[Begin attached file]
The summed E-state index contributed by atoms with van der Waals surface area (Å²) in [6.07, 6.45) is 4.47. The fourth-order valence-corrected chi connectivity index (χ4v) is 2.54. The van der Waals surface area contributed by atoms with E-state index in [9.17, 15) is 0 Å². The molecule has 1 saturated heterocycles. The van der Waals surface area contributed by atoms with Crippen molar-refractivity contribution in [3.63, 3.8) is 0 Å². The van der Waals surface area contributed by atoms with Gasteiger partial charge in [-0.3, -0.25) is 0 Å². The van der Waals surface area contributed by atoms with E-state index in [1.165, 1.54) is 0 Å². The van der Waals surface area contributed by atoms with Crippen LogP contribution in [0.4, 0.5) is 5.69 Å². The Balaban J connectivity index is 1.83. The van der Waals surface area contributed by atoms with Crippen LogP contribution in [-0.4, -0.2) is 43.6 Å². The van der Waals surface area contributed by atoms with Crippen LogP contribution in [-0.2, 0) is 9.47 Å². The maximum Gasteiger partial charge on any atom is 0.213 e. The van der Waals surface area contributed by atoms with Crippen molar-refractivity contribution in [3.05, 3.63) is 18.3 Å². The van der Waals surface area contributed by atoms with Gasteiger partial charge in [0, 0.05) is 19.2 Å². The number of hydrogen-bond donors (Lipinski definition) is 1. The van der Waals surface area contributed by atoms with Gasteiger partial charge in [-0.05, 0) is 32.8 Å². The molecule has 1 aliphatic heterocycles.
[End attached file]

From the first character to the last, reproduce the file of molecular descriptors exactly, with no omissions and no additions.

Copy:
The summed E-state index contributed by atoms with van der Waals surface area (Å²) in [6.07, 6.45) is 4.47. The fourth-order valence-corrected chi connectivity index (χ4v) is 2.54. The van der Waals surface area contributed by atoms with E-state index in [9.17, 15) is 0 Å². The molecule has 1 saturated heterocycles. The van der Waals surface area contributed by atoms with Crippen molar-refractivity contribution in [3.63, 3.8) is 0 Å². The van der Waals surface area contributed by atoms with Gasteiger partial charge in [-0.3, -0.25) is 0 Å². The van der Waals surface area contributed by atoms with E-state index in [1.165, 1.54) is 0 Å². The van der Waals surface area contributed by atoms with Crippen LogP contribution in [0.4, 0.5) is 5.69 Å². The Balaban J connectivity index is 1.83. The van der Waals surface area contributed by atoms with Crippen LogP contribution in [-0.4, -0.2) is 43.6 Å². The van der Waals surface area contributed by atoms with Crippen LogP contribution in [-0.2, 0) is 9.47 Å². The maximum Gasteiger partial charge on any atom is 0.213 e. The van der Waals surface area contributed by atoms with Crippen molar-refractivity contribution in [3.05, 3.63) is 18.3 Å². The van der Waals surface area contributed by atoms with Gasteiger partial charge in [0, 0.05) is 19.2 Å². The number of hydrogen-bond donors (Lipinski definition) is 1. The van der Waals surface area contributed by atoms with Gasteiger partial charge in [-0.05, 0) is 32.8 Å². The molecule has 1 aliphatic heterocycles.